At that point I saw Boger standing next to me. When I came to again I was lying in the hall. My ankles hurt badly, as if someone had kicked me. When I opened my eyes I saw Boger standing next to me. Later I was again interrogated together with my comrades in the presence of Security Service men from Berlin. Boger interrogated and mistreated the prisoners till they died.
First Janicki was put on the swing, and tied hand and foot. One SS man put him into proper positions and two others alternated hitting him. They simply made mincemeat out of Janicki. He was torn to bits.
Afterwards Boger threw him out into the corridor. After a while he moved his lips, it was obviously that he was thirsty, because he stuck out his tongue all the way. Boger went over to him and pushed his head around with his boot.”
Boger remained at Auschwitz until its evacuation, when he accompanied prisoners, when he accompanied prisoners being transported to Germany. Toward the end of the war he was to have gone to the front from Ravensbruck, but his unit disintegrated, and he succeeded in making his way to his parent’s home in Ludwigsburg.
On the 19 June 1945 he was arrested by the American Military police. He was to have been extradited to Poland on the 22 November 1946, but he managed to escape at Cham, which probably saved him from execution in Poland.
For about three years he lived in the vicinity of Crailsheim under an assumed name. In 1950 he took a job at an airplane factory in Zuffenhausen. On the 8 October 1958 he was arrested and charged with complicity in the crimes of Auschwitz.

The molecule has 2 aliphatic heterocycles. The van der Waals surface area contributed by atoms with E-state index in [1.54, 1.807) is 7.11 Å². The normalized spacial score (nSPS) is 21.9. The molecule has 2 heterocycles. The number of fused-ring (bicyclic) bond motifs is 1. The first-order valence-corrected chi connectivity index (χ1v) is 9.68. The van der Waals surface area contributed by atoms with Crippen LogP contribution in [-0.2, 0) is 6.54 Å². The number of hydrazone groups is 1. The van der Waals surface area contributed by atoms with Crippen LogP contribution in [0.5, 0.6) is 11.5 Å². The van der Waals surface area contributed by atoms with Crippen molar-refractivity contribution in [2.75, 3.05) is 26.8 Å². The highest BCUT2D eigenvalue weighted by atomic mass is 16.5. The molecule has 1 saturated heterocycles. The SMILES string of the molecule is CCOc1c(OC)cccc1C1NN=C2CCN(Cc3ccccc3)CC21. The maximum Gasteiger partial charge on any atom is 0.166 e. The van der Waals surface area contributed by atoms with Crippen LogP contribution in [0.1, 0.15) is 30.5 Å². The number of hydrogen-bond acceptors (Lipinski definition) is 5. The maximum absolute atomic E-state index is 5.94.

Boger and nineteen other former members of the Auschwitz –Birkenau garrison were tried before a court in Frankfurt –am – Main 1964/65, the so-called Auschwitz Trial.
Frau Braun a witnesses for the prosecution against Boger had the following to say after the trial : "I almost fainted the first time she entered the courtroom and saw Wilhelm Boger himself. During the questions meant to establish his identity, I came close to utter collapse, having to face this now old man in civilian clothes, who stared into me eyes with cold rage."
Frau Braun had been his private secretary and stenographer chosen to observe daily and take notes while he “interrogated” prisoners. SIt was her job to sit beside Boger daily, attending him not only in his office, but in that “chamber,” as we would term the place of torture.
Not all testimony at Bogers trial was as cut and dried, sever judges acknowledged that "the possibilities of verifying the witness declarations were very limited." This situation was underscored during the trial when former inmate Rudolf Kauer suddenly repudiated earlier statements about his one-time SS masters.
In pre-trial interrogation he claimed to have seen defendant Wilhelm Boger brutally beat a naked Polish woman with a horse whip, ripping off one breast and flooding a room with blood.
When asked to repeat his statement in court, Kauer admitted : "I lied about that. That was just a yarn going around the camp. I never saw it ..."
Another claim that Boger had smashed an infant's skull against a tree trunk was also not true, he claimed. Although Boger was not liked, Kauer told the court, he was actually a just SS man.
The court did not agree with Kauers claims and Boger was found guilty of murder and sentenced to life and an additional five years hard labour.
Holocaust Education & Archive Research Team